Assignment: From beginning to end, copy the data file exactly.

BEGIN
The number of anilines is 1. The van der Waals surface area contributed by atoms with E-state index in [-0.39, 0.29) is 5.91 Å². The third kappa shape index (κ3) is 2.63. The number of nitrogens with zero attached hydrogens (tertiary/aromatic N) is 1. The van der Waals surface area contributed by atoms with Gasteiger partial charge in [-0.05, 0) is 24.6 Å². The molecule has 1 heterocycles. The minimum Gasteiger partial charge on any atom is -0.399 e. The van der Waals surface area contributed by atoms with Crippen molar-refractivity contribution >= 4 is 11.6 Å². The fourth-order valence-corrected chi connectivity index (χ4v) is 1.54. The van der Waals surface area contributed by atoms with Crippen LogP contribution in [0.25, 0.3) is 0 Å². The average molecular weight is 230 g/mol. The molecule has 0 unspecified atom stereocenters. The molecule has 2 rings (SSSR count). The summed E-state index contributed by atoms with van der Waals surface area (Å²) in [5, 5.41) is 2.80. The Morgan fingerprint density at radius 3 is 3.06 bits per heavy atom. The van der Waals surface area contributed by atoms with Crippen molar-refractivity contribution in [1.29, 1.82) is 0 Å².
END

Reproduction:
The number of anilines is 1. The van der Waals surface area contributed by atoms with E-state index in [-0.39, 0.29) is 5.91 Å². The third kappa shape index (κ3) is 2.63. The number of nitrogens with zero attached hydrogens (tertiary/aromatic N) is 1. The van der Waals surface area contributed by atoms with Gasteiger partial charge in [-0.05, 0) is 24.6 Å². The molecule has 1 heterocycles. The minimum Gasteiger partial charge on any atom is -0.399 e. The van der Waals surface area contributed by atoms with Crippen molar-refractivity contribution >= 4 is 11.6 Å². The fourth-order valence-corrected chi connectivity index (χ4v) is 1.54. The van der Waals surface area contributed by atoms with Crippen LogP contribution in [0.25, 0.3) is 0 Å². The average molecular weight is 230 g/mol. The molecule has 0 unspecified atom stereocenters. The molecule has 2 rings (SSSR count). The summed E-state index contributed by atoms with van der Waals surface area (Å²) in [5, 5.41) is 2.80. The Morgan fingerprint density at radius 3 is 3.06 bits per heavy atom. The van der Waals surface area contributed by atoms with Crippen molar-refractivity contribution in [1.29, 1.82) is 0 Å².